Buying or Selling A Home? Get An Inspection!
The purchase of a home is one of the largest single investments you will ever make. You should know exactly what to expect — both indoors and out — in terms of needed and future repairs and maintenance. A fresh coat of paint could be hiding serious structural problems. Stains on the ceiling may indicate a chronic roof leakage problem or may be simply the result of a single incident. It can also be an indication of water and mold damage from basement flooding.
Why Do I Need An Inspection?
The inspector interprets these and other clues, and then presents a professional opinion as to the condition of the property so you can avoid unpleasant surprises afterward. Of course, an inspection will also point out the positive aspects of a building, as well as the type of maintenance needed to keep it in good shape. After the inspection, you will have a much clearer understanding of the property you are about to purchase, and be able to make your decision confidently.
Truth-in-Housing Evaluations, which are also known as Time-of-Sale Evaluations in some cities, are required by city ordinance in a number of communities. Minneapolis, St. Paul, Maplewood, Bloomington, South St Paul and Hopkins all require that an independent evaluator, licensed by the city, perform the evaluation. The report is required to be on display at the house when it is shown for sale. The evaluation of the home is based on each city’s housing code. Most of the cities require that some repairs of hazardous items be made.
What Is a “Truth-in-Housing” Report?
Some Minnesota cities require a Truth-in-Housing Report that tells you the condition of the home based on the city’s housing code standards. The report is completed by a licensed evaluator. Some cities have limited requirements to meet, so don’t rely on this report alone.
Minneapolis Truth-in-Sale Inspection | Home Inspection and Water Damage
Most communities that have this ordinance do not require the seller to make repairs. The intent of the report is to provide prospective home buyers with thorough, accurate information to assist them in making a good decision about buying a home. When a Truth-in-Housing Report is required, the seller must provide the report to all prospective buyers at the time of the showing. If you have questions about a Truth-in-Housing Report for a particular home, contact the evaluator or the city in which the home is located.
Many states have laws about disclosing problems when selling your house. Usually these states have a standard disclosure form you can get from a real estate broker, your local library, or online. What a seller must disclose to potential buyers varies from state to state. The general rule, though, is you have to disclose any “material” or “serious” defects or problems you know about.
That doesn’t mean you have to disclose every single minor problem, such as creaky floors, doors that stick, and minor cracks in the walls. Rather, if a particular problem would have a major impact on a buyer’s decision to buy or not, then you need to disclose it.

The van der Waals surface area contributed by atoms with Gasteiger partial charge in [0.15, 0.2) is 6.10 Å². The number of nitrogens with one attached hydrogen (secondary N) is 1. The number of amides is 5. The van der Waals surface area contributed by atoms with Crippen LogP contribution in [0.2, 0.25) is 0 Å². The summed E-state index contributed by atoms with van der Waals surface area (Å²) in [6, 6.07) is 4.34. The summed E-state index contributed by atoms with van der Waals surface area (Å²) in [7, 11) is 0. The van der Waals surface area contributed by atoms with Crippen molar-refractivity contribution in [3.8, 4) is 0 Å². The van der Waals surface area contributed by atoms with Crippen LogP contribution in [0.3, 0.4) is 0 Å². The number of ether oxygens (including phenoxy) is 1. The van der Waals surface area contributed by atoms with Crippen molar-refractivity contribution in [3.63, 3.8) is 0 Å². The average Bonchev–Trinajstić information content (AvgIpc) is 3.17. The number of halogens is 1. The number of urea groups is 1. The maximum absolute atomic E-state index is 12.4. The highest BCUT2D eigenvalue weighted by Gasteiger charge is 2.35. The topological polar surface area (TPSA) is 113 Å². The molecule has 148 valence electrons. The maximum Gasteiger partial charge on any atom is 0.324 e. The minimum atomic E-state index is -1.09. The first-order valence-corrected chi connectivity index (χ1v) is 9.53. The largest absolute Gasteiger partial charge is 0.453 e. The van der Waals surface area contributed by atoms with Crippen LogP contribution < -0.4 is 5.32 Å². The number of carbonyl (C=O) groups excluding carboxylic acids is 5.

Some examples of things you may see on a disclosure form include:
- Flooding in the basement
- Leaks in the roof
- Lead paint anywhere in the house. In fact, whether or not your state has a disclosure law, federal law requires you to follow the Lead Disclosure Rule if your home was built before 1978
- Whether the home is located in a flood plane
As a seller, if you have owned your home or building for a period of time, an inspection can identify potential problems in the sale of your home or building and can recommend preventive measures which might avoid future expensive repairs.
Repairs required at the time of sale of a dwelling, as listed in the notification letter. The complete list of required repairs can be found in the Minneapolis Truth-in-Sale of Housing ordinance, Title 12, Chapter 248.(Defined below)
(a) The truth-in-housing disclosure report, the code compliance orders or certificate of code compliance shall all contain a statement signed by the owner or representative of the owner:
(1) As to any damage to the dwelling or its contents by:
b. Sewer backup due to flooding
(2) Any evidence of chronic water seepage of which the owner has experience or knowledge.
(3) Age and condition of roof:
a. Currently leaking.
(4) That the professional opinion referenced in section 248.70 was obtained and will be provided to all prospective purchasers in first time condominium conversion.
(5) As to whether there has been environmental testing, removal or remediation as defined in 248.10
(b) Further, no owner or representative of the owner shall sell such dwelling without providing to the buyer a statement of the nature, extent and cause of any water seepage or flooding of any portion of the property within the knowledge of the owner.
(c) All such reports and certificates or orders are deemed not valid without the signed statement. (98-Or-057, § 1, 6-26-98; 2005-Or-143, § 3, 12-23-05; 2006-Or-113, § 2, 10-20-06)
In the unfortunate event that you are dealing with water damage, flood damage or wet basement problems, a Minnesota Water Damage Restoration Expert can be a life saver. Keeping your basement free of water will go a long way in making sure you are able to get top dollar from your home when it is time to sell!